From Coronation RCMP
Coronation RCMP seek public assistance concerning break and enters to oil site properties
Halkirk AB – Coronation RCMP are investigating two incidents of break and enter at two separate oil site properties. Sometime overnight between April 23, 2019 and April 24, 2019 a break and enter occurred at a Canadian Natural Resource site south of the village of Halkirk. Suspect(s) gained access to the property by tearing down the access gate. Once inside, the suspect(s) stole multiple tools, as well as a portable air compressor and a pressure washer. The suspect(s) also broke into the main office building. Another overnight break-in occurred between April 29, 2019 and April 30, 2019 at a Karve Energy site located northeast of the town of Castor. Suspect(s) gained entry to the site by cutting the lock off the main gate. Once on site, the suspect(s) cut apart and stole ground cables located outside of the facilities on the property.
Investigators are asking anyone who may have information regarding these occurrences to contact the Coronation RCMP at 403-578-3666. If you wish to remain anonymous, you can contact Crime Stoppers at 1-800-222-8477 (TIPS), online at www.P3Tips.com or by using the “P3 Tips” app available through the Apple App or Google Play Store.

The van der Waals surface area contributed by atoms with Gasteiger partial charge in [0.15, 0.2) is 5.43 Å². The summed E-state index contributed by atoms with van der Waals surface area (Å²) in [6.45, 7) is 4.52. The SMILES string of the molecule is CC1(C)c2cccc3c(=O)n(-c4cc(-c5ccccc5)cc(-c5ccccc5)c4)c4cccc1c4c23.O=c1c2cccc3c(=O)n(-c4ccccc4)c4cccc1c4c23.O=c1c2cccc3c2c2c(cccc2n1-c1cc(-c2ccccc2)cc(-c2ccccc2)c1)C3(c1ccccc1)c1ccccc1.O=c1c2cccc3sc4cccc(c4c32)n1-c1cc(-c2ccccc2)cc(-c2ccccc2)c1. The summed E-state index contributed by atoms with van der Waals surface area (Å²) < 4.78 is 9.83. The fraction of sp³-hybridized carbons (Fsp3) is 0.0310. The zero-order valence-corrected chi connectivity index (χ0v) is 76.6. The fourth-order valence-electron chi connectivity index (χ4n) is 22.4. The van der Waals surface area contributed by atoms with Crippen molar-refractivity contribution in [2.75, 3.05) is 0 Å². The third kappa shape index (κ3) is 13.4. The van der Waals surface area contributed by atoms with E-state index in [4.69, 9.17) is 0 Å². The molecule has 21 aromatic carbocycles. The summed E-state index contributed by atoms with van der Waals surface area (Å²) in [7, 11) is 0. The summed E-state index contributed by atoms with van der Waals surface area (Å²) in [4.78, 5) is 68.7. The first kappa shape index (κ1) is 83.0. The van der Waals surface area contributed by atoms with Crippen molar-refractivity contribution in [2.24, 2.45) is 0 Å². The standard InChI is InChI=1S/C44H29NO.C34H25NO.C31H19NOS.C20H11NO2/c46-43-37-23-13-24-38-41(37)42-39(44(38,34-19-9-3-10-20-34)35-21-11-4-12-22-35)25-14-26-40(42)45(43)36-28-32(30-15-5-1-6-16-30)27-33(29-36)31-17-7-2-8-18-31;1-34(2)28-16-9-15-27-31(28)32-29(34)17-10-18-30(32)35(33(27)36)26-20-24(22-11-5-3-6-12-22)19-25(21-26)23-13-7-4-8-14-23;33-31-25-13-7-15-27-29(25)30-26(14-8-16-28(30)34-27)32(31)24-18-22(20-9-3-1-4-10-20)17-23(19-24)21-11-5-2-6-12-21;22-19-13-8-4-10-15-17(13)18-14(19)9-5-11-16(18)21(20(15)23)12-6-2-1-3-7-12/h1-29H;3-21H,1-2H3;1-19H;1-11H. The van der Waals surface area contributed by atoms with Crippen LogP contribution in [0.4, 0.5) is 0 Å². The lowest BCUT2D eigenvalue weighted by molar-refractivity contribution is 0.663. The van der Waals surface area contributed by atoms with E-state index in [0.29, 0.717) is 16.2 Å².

New Provincial Government says NO Liquor Bans in Provincial Parks
From the Province of Alberta
Liquor ban quashed and rules relaxed
Liquor constraints will be relaxed in Alberta starting this May long weekend.
Premier Jason Kenney and Environment and Parks Minister Jason Nixon are pushing back against the excesses of the nanny state and the ‘War on Fun.’ Beginning this May long weekend, the liquor ban imposed on eight remaining provincial parks will be lifted. Moving forward, this government is committed to remove unnecessary red tape for festival organizers hosting events in municipalities and provincial parks. Relaxed liquor regulations will also extend to select provincial park day use area picnic sites later this summer.